HomeCountry of OriginNetherlands → Schijndelaar
Okay, let’s tackle the tough part first: It’s pronounced “Shine-dul-ar.” And hidden behind this impossible name with colliding consonants is perhaps the coolest modern chicken breed to emerge and be officially recognized in the latter part of the 20th Century.
Schijndelaar Day-Old Chick Unsexed49.00
Schijndelaar Eggs10.00Sold Out
Schijndel is a small Netherlands village that over its seven-hundred-year history has given birth to an astounding number of competitive cyclists and one very interesting poultry breed. (Perhaps two since Schijndel is at the center of the region that gave us the Brabanter.)

The Schijndelaar was created by local veterinarian Ruud Kaasenbrood in the late 20th Century by crossing Araucanas (for their blue egg gene), Sumatras (for their long bodies), Dutch crested fowls (for their crests), Brabant fowl (for who know what) and Leghorns (for their legendary egg production). Here is how Dr. Kaasenbrood describes the beer-soaked origins of the Schijndelaar:

About 25 years ago, as a member of the ESKV, I gave a lecture at a member meeting about the doctrine of heredity, trying to explain the principles of the Laws of Mendel and the general principles of hereditary doctrine. As the attendees consisted of amateur breeders who were basically all busy perfecting an existing breed, I made clear the usefulness of heredity in this perfecting. In addition, I indicated that with the necessary knowledge and perseverance it should be possible to breed an entirely new breed, which you could call an ESKV grouse or a Schijndelaar, for example. These ideas received little response during the meeting. But after the meeting, when it became very pleasant under the influence of some alcoholic refreshments, we further elaborated the idea of "Schijndelaar" and a nice prototype was created on the back of a beer mat. This type had, apart from a fairly small crest, few head ornaments, had its long tail about horizontal and had to lay green eggs.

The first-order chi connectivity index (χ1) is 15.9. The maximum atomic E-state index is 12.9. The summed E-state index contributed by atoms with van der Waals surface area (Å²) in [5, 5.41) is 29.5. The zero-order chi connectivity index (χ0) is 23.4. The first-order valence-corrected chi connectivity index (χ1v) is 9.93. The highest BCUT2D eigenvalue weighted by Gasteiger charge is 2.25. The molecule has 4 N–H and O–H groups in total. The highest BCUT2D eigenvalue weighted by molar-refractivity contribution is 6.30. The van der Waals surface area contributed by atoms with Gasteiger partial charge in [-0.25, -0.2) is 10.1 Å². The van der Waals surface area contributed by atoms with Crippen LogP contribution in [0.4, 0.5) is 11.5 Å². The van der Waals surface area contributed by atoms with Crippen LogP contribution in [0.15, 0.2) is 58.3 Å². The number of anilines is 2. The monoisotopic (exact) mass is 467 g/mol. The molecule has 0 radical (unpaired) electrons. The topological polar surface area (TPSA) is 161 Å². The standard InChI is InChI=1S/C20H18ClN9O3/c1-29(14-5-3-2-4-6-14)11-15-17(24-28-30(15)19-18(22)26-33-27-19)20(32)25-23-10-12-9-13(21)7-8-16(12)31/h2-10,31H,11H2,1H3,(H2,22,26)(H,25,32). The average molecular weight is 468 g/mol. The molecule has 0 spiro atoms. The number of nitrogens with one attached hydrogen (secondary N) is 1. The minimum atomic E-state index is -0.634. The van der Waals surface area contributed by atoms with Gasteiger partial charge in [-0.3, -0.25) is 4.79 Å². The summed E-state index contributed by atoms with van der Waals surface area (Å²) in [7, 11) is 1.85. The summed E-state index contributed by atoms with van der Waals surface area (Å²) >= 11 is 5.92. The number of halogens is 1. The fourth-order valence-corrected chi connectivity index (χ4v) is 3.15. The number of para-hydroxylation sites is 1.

The white color was officially recognized in the Netherlands in 2001, and later also in Germany and other countries. Other colors include chocolate, blue, black, and cuckoo. Greenfire Farms recently imported the white variety.

We've noticed that our flock produces more blue eggs than green eggs. We do get eggs that are also green however the majority tend to be more on the blue side. Their blue eggs are a farm favorite!

Hatching Eggs - When hatching eggs from this breed, you will want to check every chick that hatches for the proper comb shape. If you notice any of the chicks that you hatch have a single ridge comb you will need to cull these chicks. The ideal comb shape is flat and wide on day one. You may also hatch chicks that are gray or have gray splotches and this is okay. We have observed that these chicks develop white feathers in adulthood.

The merits of every bird should be assessed as they reach adulthood.
Egg Color blue to green
Egg Size Medium
Average number of eggs per year 150
Gamefowl no
Country of Origin Netherlands
Cold tolerant no
Year of import(s) 2018